NEW YORK (Reuters) - JPMorgan Chase & Co agreed on Tuesday to pay $410 million to settle allegations of power market manipulation in California and the Midwest, the latest in a series of high-profile inquiries by U.S. federal energy regulators.
The settlement, announced by the Federal Energy Regulatory Commission (FERC), will allow Chief Executive Jamie Dimon to close the books on one of several costly run-ins with regulators over the past year. It came days after the bank said it was quitting the physical commodities business.
JPMorgan Ventures Energy Corp, the commodity trading unit that became one of the biggest U.S. electricity traders with the 2008 acquisition of Bear Stearns, agreed to pay a civil penalty of $285 million and disgorge $125 million for “manipulative bidding strategies” from September 2010 through November 2012.
It is the second largest penalty in FERC history, and comes as the once-quiet government regulator steps up its pursuit of market malfeasance after gaining expanded powers from Congress in 2005, part of efforts to crack down on market manipulation after Enron Corp’s spectacular collapse.
JPMorgan spokesman Brian Marchiony said the settlement would “not have a material impact on our earnings” because the bank had previously set aside reserves.
FERC said JPMorgan admitted the facts in the agreement, but “did not admit or deny the violations.”
Dimon has moved this year to resolve multiple government investigations and correct problems regulators have found at the bank in an effort to take a more conciliatory stance as new rules are imposed more than five years after the start of the financial crisis.
The deal also came amid unprecedented political scrutiny of Wall Street’s involvement in the raw materials supply chain. Lawmakers have questioned whether banks should own metals warehouses and power plants, while the U.S. Federal Reserve reviews a landmark 2003 decision that first let them trade commodities.
The FERC deal did not cite specific traders or JPMorgan’s commodities chief Blythe Masters for any wrongdoing. Masters spent billions of dollars over the past five years to build JPMorgan’s oil, power, gas and metals business into the biggest on Wall Street.
JPMorgan had vowed in May to fight the FERC charges and disputed allegations that employees lied or acted inappropriately during the investigation. After a court battle over the disclosure over documents, the bank entered settlement discussions.
On Tuesday, FERC laid out Masters knowledge of the traders abusive bidding strategies, including spreadsheets given to her detailing a seven-year plan to churn up to $2 billion in profits from potentially loss-making power plants.
FERC Commissioner Tony Clark heralded the settlement as “historic,” but said he was frustrated over the bank’s evasiveness during the investigation. FERC had accused JPMorgan on several occasions of being late in responding to data requests and alleged it sometimes submitted “misleading information.”
“In this investigation and others, it has become too common for subjects of an investigation to take steps to obfuscate the true intent of their business strategies as a litigation posture for dealing with their regulators,” he said in a statement.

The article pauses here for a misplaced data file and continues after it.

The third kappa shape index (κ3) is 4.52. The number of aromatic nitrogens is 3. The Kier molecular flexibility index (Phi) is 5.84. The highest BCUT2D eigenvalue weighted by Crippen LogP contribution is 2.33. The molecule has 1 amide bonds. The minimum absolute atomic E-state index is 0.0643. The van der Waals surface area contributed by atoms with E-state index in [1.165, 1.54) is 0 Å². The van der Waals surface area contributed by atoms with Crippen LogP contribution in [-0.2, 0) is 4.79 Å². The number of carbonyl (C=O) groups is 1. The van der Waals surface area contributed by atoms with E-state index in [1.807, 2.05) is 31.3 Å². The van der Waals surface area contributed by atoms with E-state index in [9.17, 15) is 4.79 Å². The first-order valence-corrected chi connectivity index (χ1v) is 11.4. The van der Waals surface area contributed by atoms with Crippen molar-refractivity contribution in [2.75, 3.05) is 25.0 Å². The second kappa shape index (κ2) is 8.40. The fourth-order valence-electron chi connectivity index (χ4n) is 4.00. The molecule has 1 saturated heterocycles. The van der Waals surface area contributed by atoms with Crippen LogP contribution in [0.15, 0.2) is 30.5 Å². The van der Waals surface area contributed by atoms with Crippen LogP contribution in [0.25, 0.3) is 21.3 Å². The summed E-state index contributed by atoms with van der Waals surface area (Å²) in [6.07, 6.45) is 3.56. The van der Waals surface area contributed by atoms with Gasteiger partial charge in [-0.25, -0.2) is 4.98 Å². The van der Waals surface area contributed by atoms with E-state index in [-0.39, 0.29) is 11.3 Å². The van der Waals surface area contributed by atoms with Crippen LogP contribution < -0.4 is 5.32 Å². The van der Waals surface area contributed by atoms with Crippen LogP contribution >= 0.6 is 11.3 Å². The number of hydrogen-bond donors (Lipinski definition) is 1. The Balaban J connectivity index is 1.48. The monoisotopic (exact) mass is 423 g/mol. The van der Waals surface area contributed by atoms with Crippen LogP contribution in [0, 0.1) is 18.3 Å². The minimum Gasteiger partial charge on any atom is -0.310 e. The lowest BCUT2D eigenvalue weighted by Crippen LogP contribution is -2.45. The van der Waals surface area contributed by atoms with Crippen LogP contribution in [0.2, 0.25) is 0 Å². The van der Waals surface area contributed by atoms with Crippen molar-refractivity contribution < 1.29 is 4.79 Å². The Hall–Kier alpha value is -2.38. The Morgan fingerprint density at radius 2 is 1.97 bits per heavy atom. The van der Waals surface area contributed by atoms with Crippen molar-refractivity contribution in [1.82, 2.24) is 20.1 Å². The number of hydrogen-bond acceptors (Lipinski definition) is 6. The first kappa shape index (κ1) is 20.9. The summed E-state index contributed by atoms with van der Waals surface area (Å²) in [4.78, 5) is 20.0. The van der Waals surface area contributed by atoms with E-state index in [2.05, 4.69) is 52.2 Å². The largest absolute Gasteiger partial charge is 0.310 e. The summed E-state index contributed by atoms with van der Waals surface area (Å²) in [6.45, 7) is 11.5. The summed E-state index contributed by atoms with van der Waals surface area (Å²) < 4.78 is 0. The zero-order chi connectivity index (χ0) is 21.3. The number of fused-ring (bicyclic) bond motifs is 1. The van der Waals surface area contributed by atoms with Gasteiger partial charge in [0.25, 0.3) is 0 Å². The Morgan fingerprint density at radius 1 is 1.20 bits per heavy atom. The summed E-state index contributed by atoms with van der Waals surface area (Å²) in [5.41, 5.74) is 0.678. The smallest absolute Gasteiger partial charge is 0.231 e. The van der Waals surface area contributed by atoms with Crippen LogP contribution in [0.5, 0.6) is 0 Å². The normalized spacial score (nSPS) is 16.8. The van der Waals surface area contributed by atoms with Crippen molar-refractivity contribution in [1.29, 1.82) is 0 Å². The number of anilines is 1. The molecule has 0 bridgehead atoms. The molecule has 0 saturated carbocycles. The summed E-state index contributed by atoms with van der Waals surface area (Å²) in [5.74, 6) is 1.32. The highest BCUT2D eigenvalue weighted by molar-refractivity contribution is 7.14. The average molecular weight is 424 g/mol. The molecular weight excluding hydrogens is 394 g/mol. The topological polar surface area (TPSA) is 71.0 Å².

In May, JPMorgan sold the so-called “tolling agreements” it owned for several power plants in California owned by AES Corp, for which it had been paying $170 million a year in rent. The agreements effectively gave the bank the right to operate the plants, supplying natural gas as fuel and then selling electricity into the market.
FERC said its investigators found the bank’s Houston-based traders engaged in 12 “manipulative bidding strategies designed to make profits from power plants.” The plants built in the 1950s and 1960s were less efficient than modern units and without the bidding strategies would not have operated very often, potentially costing the bank millions.
FERC said the company created “artificial conditions” by manipulating power grid operators into paying the bank to run the plants at low levels and getting “premium rates.”
Lawyers for three JPMorgan employees from the trading desk - Francis Dunleavy, Andrew Kittell and John Bartholomew - who were identified in the investigation, said the decision not to press charges against them indicated they had done nothing that broke the law. The three oversaw the bidding strategies, according to FERC.
“Francis, Andrew and John were very clear in their communications with the commission,” said their attorney, William Scherman of Gibson, Dunn & Crutcher LLP, “that if the commission were to make any finding that they had engaged in any misconduct, they were fully prepared to defend and prove the legality of their conduct in court.”
Dunleavy reported to Masters and was head of JPMorgan Ventures’ Principal Investments unit. Dunleavy joined the bank after the takeover of Bear Stearns and supervised Kittell and Bartholomew, according to the FERC order.
FERC levied a $470 million penalty against British bank Barclays Plc and four of its traders earlier this month. The tougher enforcement has rattled many traders in the power market, who say FERC is delving into a gray area that separates legitimate entrepreneurial trading from intentional manipulation.
Barclays said it will fight the fine in court.
Additional reporting by David Sheppard, Jonathan Leff and David Henry in New York; Editing by Jeffrey Benkoe
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